— -- Although Jeb Bush called Marco Rubio a "good friend" and "real talent," the former Florida governor also said he's definitely more prepared than Rubio to become president of the United States.
"There's no question of that at all," Bush told ABC's David Muir when asked if he's more experienced than Rubio. "And that's not disparaging my good friend who I think is a real talent."
Bush sat for an exclusive interview, his first since entering the 2016 presidential race on Monday, with Muir as he campaigned in Iowa on Wednesday.
"I think I'm more experienced and qualified than anybody running. I wouldn't be doing it if I didn't think that I have the skills to fix these things and to lead our country," Bush said.
The two often exchange public compliments, and Rubio is described as a onetime Bush protégé. But as the two vie as leading contenders in the 2016 race — and in the race for votes in delegate-rich Florida, from which they both hail — some public comments have been interpreted as subtle swipes. Rubio is running on a campaign theme of new leadership and moving on from the past, while Bush has made comments about executive experience — both of which could be construed the candidates taking aim at one another.
Bush also talked immigration, reiterating his support for a pathway to citizenship for young immigrants who came to the country illegally. When Bush announced his candidacy for president in Miami on Monday, he was interrupted by young immigration activists.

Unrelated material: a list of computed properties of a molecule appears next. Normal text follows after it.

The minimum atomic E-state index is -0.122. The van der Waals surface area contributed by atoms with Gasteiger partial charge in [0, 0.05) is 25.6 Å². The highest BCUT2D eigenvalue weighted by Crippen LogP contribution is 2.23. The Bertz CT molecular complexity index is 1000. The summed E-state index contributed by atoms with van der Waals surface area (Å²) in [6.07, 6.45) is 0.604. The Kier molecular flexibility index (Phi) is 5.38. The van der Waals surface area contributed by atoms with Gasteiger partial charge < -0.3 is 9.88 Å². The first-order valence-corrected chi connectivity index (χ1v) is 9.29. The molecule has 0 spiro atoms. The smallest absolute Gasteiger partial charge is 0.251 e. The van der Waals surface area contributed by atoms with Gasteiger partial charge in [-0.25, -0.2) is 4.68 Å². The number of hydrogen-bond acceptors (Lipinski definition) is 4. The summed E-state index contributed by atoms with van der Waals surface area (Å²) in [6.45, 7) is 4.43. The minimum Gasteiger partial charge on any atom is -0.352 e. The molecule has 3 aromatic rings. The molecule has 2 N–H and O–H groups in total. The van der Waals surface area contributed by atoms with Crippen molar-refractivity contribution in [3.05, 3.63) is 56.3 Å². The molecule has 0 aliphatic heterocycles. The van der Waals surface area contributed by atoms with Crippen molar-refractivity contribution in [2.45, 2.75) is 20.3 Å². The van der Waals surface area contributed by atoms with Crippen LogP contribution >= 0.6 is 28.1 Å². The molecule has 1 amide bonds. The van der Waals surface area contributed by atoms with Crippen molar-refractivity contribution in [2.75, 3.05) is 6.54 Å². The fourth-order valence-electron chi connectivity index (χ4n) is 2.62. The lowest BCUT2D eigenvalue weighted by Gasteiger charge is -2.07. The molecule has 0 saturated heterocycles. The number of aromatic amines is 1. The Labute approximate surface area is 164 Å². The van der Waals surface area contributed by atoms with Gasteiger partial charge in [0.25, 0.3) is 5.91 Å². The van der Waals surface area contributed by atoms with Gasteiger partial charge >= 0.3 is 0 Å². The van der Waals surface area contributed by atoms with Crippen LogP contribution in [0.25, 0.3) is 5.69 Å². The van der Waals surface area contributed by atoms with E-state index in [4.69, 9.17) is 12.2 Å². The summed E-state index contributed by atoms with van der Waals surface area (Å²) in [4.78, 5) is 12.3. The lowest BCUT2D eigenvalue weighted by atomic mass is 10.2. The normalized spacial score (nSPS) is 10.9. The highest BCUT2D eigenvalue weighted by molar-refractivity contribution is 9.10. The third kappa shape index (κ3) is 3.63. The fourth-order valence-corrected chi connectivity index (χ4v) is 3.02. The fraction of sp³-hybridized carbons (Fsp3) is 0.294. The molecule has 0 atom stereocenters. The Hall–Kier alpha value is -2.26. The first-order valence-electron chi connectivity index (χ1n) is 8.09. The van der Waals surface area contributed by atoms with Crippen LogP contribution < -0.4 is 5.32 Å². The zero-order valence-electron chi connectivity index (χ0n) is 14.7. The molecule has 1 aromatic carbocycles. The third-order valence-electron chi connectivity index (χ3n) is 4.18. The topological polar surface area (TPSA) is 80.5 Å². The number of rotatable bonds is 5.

"The kids that were protesting, frankly, I think they oughtta have a path to citizenship," Bush told ABC's David Muir in their exclusive sit-down interview in Iowa on Wednesday.
Bush has drawn criticism from immigration activists for opposing President Obama's executive action to defer deportations of young illegal immigrants and their parents. He also stands apart from many in his party, in that he speaks often about comprehensive immigration reform that would involve legal status for some of the millions already in the U.S. who came here illegally.
Parents of DREAMers, named after the stalled DREAM Act legislation that would bestow the path Bush supports, would not enjoy the same benefit under Bush's favored policy. "They should get a path to earn legal status over an extended period of time by paying a fine, learning English, working, not receiving federal government assistance, and I think a great majority of the people here that are living in the shadows would take that deal in a heartbeat," Bush told ABC.